What to Do When Your World Stops

This Sunday I am at home, wishing I could be at church.  It’s been another challenging week, bringing more pieces of my health puzzle together (more on that later).  This morning my mom sent me a link to a very encouraging message, which led me to another.

If you, too, are home sick today … or you are presently facing some other trials, these brief messages (less than 10 minutes each) will help lift your heart and give you direction.  Please feel free to share your comments below, including prayer requests.

Pressure Points – In this message, Pastor Kramer gives uplifting truth and hope to remember when (not if) we face trails.

When Your World Stops – This message is about how to keep going when you feel like your world is ripped out from under you.


When Divorce Comes Home

Divorce -


This month we are looking at a very painful topic: divorce.  Thank you to each of our dear sisters who prayerfully prepared their testimonies to share with us. 

When God Brought Me to My Knees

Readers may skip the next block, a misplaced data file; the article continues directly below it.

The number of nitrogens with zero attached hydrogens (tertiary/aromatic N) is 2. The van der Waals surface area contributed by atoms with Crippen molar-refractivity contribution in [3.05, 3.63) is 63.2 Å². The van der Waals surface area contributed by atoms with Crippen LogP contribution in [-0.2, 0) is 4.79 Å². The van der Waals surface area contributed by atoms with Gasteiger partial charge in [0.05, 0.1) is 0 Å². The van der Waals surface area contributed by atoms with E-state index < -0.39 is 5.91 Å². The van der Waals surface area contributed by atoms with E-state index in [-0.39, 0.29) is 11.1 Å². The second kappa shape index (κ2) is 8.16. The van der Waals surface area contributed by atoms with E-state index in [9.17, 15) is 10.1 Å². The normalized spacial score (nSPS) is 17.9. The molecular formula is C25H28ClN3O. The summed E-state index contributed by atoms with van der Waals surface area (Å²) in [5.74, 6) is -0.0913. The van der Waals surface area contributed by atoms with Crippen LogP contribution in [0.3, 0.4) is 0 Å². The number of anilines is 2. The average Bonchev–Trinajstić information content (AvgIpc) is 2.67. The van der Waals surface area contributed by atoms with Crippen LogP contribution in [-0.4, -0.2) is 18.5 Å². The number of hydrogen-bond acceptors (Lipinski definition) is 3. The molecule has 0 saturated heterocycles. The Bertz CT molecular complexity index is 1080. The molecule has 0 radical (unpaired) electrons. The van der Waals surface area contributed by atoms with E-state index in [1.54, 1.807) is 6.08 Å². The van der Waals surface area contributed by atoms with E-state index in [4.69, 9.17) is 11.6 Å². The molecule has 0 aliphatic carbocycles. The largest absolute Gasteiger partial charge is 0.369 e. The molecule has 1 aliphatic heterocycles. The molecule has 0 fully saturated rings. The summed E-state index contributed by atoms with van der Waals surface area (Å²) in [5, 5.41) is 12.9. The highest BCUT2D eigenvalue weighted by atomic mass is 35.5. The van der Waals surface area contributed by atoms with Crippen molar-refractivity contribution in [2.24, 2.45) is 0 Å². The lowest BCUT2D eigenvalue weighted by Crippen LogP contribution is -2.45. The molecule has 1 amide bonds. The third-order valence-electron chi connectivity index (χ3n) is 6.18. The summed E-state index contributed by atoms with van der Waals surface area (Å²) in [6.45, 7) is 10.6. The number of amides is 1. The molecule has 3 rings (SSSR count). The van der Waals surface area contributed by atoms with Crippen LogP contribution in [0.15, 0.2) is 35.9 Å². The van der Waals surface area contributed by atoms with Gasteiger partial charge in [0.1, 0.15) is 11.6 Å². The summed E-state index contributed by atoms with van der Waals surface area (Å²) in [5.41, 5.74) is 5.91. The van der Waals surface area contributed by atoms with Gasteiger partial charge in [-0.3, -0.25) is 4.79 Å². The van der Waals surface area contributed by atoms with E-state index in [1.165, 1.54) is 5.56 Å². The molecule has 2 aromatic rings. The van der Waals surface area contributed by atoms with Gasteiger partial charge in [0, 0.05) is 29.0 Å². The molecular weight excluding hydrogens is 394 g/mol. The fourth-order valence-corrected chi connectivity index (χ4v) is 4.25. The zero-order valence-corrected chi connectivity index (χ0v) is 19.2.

My experience with abandonment and divorce is probably not much different than others.  I had no inkling that my husband was having an affair and desired to leave our family.  It shocked me that my husband could so completely turn his back on his family and God.  My husband started his affair when our youngest son was three months old.

She was a coworker of his who was having marital problems.  It first started as a friendship then progressed to more since I was preoccupied with my new born son and my job.  The worst part of it all is the fact I know the lady he was having an affair with and work with her mother.  The other woman’s mother knew, but did not say anything to me because her daughter was happy.  The two of them are still together, and they now have a baby together.


Probably the worst part of it all was the divorce trial.  I would not settle out of court because I knew I had to fight for my boys.  Fighting over custody is not easy and brings out the ugly in some people.  I was blessed to have found a Christian lawyer who understood what I wanted.  It is unnerving to see and hear someone you love say negative and mean things about you to try and show you are not good for your own children.  That was the most heart wrenching thing to hear. I could not believe that my ex would use my Christianity as a reason for me not to be a fit mother.  His lawyer tried to make me out to be close-minded and a bigot.